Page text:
Nutritional labelling on menus in restaurants and cafes may reduce our calorie intake, according to new Cochrane Review evidence

New evidence published in the Cochrane Library shows that adding calorie labels to menus and next to food in restaurants, coffee shops and cafeterias, could reduce the calories that people consume, although the quality of evidence is low.

Several studies have looked at whether putting nutritional labels on food and non-alcoholic drinks might have an impact on their purchasing or consumption, but their findings have been mixed. Now, a team of Cochrane researchers, led by Professor Theresa Marteau and Dr Gareth Hollands at the Behaviour and Health Research Unit (BHRU), has brought together the results of studies evaluating the effects of nutritional labels on purchasing and consumption in a systematic review.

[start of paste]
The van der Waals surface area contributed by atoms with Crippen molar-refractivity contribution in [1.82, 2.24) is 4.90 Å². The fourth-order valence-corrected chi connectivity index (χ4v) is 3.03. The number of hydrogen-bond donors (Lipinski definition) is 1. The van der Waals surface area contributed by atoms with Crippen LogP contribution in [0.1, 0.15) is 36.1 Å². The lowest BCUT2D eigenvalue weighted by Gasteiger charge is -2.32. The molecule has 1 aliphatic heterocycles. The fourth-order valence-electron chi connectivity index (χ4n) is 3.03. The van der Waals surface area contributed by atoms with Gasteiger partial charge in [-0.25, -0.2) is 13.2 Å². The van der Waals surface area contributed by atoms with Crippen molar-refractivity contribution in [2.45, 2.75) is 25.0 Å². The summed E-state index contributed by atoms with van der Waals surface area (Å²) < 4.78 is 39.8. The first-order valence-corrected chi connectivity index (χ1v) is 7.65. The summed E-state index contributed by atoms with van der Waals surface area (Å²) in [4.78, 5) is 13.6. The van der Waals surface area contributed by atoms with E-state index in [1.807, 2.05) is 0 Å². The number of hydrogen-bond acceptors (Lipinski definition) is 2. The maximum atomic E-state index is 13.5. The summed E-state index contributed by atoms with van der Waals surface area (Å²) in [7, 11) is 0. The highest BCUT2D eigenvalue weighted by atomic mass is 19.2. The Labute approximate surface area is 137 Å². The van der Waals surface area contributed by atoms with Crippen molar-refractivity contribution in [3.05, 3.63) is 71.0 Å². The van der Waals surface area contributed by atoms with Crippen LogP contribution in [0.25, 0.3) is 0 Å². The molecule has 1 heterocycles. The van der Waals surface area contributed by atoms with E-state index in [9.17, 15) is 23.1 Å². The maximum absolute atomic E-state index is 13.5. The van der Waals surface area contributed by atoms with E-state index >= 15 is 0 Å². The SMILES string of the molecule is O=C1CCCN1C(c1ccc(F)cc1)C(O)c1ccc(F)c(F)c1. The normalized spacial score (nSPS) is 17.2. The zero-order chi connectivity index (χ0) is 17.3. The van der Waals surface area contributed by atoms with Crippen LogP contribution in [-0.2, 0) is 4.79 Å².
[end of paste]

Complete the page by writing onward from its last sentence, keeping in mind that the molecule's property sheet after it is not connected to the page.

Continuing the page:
Professor Theresa Marteau said: “This evidence suggests that using nutritional labelling could help reduce calorie intake and make a useful impact as part of a wider set of measures aimed at tackling obesity.”

Read the Cochrane review

Professor Susan Jebb and Professor Theresa Marteau discuss the findings of this Cochrane Review in The Conversation.


Media queries: Craig Brierley, Research Communications, University of Cambridge